BETAmethasone Dose Reduction: Non-Inferiority on the Neurocognitive Outcomes of Children Born Before 32 Weeks of Gestation

Overview

Maternal antenatal corticosteroid therapy is the last major advance in the antenatal management of fetuses to prevent neonatal complications associated with prematurity. Long-term neurological outcomes in infants exposed to antenatal steroids have been assessed in few cohorts and suggest that this therapy is able to prevent some neurodevelopmental impairments including cerebral palsy. While >85% of neonates born very preterm in Europe have been exposed to antenatal betamethasone, Cochrane collaborative networks stated that trials of dosages comparing different regimens of commonly used corticosteroids are most urgently needed to avoid useless fetal exposure to excessive dosage of corticosteroids. Because a half dosage was associated with maximal benefits on lung function in ewes, a randomized controlled trial (BETADOSE, NCT02897076) is currently conducted to demonstrate that a 50% reduced betamethasone dose regimen is not inferior to a full dose to prevent respiratory distress syndrome in preterm neonates. Follow-up of infants born from enrolled women is mandatory both to investigate the long-term effect of dose reduction and to confirm the non-inferiority of the dose reduction on neurocognition. The main hypothesis of BETANINO is that half dose regimen of betamethasone is not inferior to full dose regimen of betamethasone to prevent neurodevelopmental impairments in these high-risk children born very preterm.

Full Title of Study: “3-year Follow-up of the BETADOSE Trial: Non-inferiority of a 50% Dose Reduction of Antenatal Betamethasone Therapy on the Neurodevelopment of Children Born Before 32 Weeks of Gestation.”

Study Type

  • Study Type: Interventional
  • Study Design
    • Allocation: N/A
    • Intervention Model: Single Group Assignment
    • Primary Purpose: Prevention
    • Masking: None (Open Label)
  • Study Primary Completion Date: July 10, 2023

Detailed Description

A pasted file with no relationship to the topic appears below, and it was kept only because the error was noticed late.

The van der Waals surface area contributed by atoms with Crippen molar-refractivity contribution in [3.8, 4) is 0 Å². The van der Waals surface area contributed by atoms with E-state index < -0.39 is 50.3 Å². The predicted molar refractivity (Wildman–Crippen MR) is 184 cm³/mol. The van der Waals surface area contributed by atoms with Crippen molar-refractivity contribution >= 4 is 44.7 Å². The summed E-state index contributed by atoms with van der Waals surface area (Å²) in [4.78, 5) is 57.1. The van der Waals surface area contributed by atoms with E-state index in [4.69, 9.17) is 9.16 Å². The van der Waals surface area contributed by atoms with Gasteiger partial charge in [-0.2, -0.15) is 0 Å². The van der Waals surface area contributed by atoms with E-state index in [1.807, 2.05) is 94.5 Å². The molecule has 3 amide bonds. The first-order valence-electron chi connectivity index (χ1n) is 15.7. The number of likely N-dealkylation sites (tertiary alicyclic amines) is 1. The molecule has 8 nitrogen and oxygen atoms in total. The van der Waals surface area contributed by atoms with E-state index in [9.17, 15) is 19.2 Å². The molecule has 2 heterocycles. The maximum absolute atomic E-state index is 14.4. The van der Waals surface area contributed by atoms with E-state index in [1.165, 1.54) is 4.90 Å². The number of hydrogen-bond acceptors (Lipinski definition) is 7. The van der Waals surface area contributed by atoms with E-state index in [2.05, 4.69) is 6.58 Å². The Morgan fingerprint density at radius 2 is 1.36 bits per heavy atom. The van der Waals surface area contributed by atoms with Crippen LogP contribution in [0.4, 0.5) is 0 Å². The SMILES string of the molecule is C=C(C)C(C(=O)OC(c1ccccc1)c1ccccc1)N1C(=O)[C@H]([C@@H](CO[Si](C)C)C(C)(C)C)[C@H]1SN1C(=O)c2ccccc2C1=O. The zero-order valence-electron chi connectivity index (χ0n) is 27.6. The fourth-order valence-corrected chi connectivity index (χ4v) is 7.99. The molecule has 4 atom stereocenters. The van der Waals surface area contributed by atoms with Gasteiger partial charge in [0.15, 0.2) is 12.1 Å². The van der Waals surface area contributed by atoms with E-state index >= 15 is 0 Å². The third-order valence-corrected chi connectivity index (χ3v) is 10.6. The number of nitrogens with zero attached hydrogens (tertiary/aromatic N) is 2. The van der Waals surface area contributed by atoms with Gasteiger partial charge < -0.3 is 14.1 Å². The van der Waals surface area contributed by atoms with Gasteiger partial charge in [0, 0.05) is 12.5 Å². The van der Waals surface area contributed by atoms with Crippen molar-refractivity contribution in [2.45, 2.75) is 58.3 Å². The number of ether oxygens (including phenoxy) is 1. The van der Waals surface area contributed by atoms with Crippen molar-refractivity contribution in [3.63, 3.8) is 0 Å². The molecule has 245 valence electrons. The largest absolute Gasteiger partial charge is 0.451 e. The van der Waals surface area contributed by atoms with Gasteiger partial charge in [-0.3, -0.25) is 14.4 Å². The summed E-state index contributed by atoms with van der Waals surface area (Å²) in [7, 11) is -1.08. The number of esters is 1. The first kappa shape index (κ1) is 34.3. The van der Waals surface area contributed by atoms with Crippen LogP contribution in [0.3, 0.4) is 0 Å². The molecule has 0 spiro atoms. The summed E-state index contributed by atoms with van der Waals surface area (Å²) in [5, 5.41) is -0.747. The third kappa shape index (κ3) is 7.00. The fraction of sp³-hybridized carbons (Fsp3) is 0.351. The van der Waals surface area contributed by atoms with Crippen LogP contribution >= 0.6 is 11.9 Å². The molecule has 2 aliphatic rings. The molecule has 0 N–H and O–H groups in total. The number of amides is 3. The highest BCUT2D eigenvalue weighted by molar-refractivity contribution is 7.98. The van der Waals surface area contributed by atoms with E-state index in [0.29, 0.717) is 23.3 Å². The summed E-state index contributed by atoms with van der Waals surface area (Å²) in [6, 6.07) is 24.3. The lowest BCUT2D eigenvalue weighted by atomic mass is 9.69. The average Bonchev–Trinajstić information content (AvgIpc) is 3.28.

Maternal antenatal corticosteroids (ACS) therapy is considered to be the last major advance in the antenatal management of fetuses at risk of preterm birth. It was adopted worldwide to prevent neonatal death and neonatal complications following preterm birth, including respiratory distress syndrome, necrotizing enterocolitis and severe intraventricular hemorrhage. While short-term benefits of ACS were extensively investigated, long-term neurological outcomes in infants exposed antenatally to betamethasone have been assessed in few cohorts only. A recent report from the Cochrane collaborative network suggest that ACS is able to prevent some neurodevelopmental impairments associated with preterm delivery and related to postnatal adverse events . As of today, in Europe and France, more than 85% of neonates born very preterm have been exposed to antenatal corticosteroids, mostly betamethasone for a total dose of 24 mg. Cochrane collaborative networks stated that trials of dosages comparing different regimens of commonly used corticosteroids are most urgently needed. Because a half dosage was associated with maximal benefits on lung function in ewes, a randomized controlled trial (BETADOSE, NCT02897076) is currently conducted to demonstrate that a 50% reduced betamethasone dose regimen is not inferior to a full dose regimen to prevent respiratory distress syndrome in neonates. Whatever the results of this ongoing clinical trial, follow-up of infants born from enrolled women is mandatory both to confirm the non-inferiority of the dose reduction on neurocognition and to assess the long-term effect of dose reduction on survival, on complex aspects of cognition, on behavioral aspects and on others neurodevelopmental impairments. Indeed, changes in clinical practices following BETADOSE trials will be depending on both short- and long-term outcomes. If non inferiority is demonstrated, dramatic changes will occur in the clinical use of antenatal betamethasone in women at risk of preterm birth in France and worldwide. If non inferiority is rejected, the neurocognitive follow-up of enrolled patients will be also of interest to (i) assess the long-term impact of the early consequences associated with betamethasone dose reduction and (ii) to find out domains of neurocognitive development sensitive to ACS exposure. BETANINO study aims at assessing the impact of a 50% dose reduction on neurocognition at 3 years of age in infants born from mothers enrolled in the BETADOSE trial before 32 weeks of gestation, children that are at highest risk of neurocognitive impairments during childhood. The main hypothesis of this cohort study following a randomized clinical trial is that half dose betamethasone (12 mg) is not inferior to full dose betamethasone (24 mg) to prevent neurodevelopmental impairment in children born very preterm.